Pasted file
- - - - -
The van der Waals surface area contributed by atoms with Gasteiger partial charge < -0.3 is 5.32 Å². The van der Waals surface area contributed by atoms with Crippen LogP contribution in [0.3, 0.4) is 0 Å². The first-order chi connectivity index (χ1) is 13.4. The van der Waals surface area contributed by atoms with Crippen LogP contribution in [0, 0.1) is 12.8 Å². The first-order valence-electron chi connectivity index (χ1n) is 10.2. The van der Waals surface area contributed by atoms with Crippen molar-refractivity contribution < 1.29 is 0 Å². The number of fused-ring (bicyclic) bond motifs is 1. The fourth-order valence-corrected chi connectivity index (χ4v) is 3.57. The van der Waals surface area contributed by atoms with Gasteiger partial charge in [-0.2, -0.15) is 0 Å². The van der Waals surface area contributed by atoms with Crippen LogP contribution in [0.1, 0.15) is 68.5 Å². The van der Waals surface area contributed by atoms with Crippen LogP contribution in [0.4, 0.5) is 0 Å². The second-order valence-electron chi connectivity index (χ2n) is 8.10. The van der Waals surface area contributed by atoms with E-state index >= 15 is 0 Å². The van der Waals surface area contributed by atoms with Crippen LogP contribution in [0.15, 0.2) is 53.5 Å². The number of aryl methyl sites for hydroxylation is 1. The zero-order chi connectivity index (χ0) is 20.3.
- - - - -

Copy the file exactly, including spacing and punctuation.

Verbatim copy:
The van der Waals surface area contributed by atoms with Gasteiger partial charge < -0.3 is 5.32 Å². The van der Waals surface area contributed by atoms with Crippen LogP contribution in [0.3, 0.4) is 0 Å². The first-order chi connectivity index (χ1) is 13.4. The van der Waals surface area contributed by atoms with Crippen LogP contribution in [0, 0.1) is 12.8 Å². The first-order valence-electron chi connectivity index (χ1n) is 10.2. The van der Waals surface area contributed by atoms with Crippen molar-refractivity contribution < 1.29 is 0 Å². The number of fused-ring (bicyclic) bond motifs is 1. The fourth-order valence-corrected chi connectivity index (χ4v) is 3.57. The van der Waals surface area contributed by atoms with Gasteiger partial charge in [-0.2, -0.15) is 0 Å². The van der Waals surface area contributed by atoms with Crippen LogP contribution in [0.1, 0.15) is 68.5 Å². The van der Waals surface area contributed by atoms with Crippen LogP contribution in [0.4, 0.5) is 0 Å². The second-order valence-electron chi connectivity index (χ2n) is 8.10. The van der Waals surface area contributed by atoms with E-state index >= 15 is 0 Å². The van der Waals surface area contributed by atoms with Crippen LogP contribution in [0.15, 0.2) is 53.5 Å². The number of aryl methyl sites for hydroxylation is 1. The zero-order chi connectivity index (χ0) is 20.3.